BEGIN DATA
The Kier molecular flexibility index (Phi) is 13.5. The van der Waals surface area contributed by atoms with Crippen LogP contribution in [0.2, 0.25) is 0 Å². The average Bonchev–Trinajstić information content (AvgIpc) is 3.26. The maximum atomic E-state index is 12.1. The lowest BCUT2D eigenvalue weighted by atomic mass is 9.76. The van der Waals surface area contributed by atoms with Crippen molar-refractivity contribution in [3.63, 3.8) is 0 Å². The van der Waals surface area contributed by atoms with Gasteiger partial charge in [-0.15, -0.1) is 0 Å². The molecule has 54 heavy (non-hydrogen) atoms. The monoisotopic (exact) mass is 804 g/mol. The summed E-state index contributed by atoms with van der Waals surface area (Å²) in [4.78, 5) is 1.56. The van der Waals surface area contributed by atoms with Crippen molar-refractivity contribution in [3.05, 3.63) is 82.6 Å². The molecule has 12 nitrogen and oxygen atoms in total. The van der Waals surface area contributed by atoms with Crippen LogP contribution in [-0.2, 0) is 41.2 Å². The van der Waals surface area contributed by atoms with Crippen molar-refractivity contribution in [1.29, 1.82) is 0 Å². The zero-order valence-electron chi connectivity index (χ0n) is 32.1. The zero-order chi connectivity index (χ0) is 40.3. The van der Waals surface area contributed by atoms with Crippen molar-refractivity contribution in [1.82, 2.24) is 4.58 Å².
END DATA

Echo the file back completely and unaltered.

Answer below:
The Kier molecular flexibility index (Phi) is 13.5. The van der Waals surface area contributed by atoms with Crippen LogP contribution in [0.2, 0.25) is 0 Å². The average Bonchev–Trinajstić information content (AvgIpc) is 3.26. The maximum atomic E-state index is 12.1. The lowest BCUT2D eigenvalue weighted by atomic mass is 9.76. The van der Waals surface area contributed by atoms with Crippen molar-refractivity contribution in [3.63, 3.8) is 0 Å². The van der Waals surface area contributed by atoms with Gasteiger partial charge in [-0.15, -0.1) is 0 Å². The molecule has 54 heavy (non-hydrogen) atoms. The monoisotopic (exact) mass is 804 g/mol. The summed E-state index contributed by atoms with van der Waals surface area (Å²) in [4.78, 5) is 1.56. The van der Waals surface area contributed by atoms with Crippen molar-refractivity contribution in [3.05, 3.63) is 82.6 Å². The molecule has 12 nitrogen and oxygen atoms in total. The van der Waals surface area contributed by atoms with Crippen LogP contribution in [-0.2, 0) is 41.2 Å². The van der Waals surface area contributed by atoms with Crippen molar-refractivity contribution in [1.29, 1.82) is 0 Å². The zero-order valence-electron chi connectivity index (χ0n) is 32.1. The zero-order chi connectivity index (χ0) is 40.3. The van der Waals surface area contributed by atoms with Crippen molar-refractivity contribution in [1.82, 2.24) is 4.58 Å².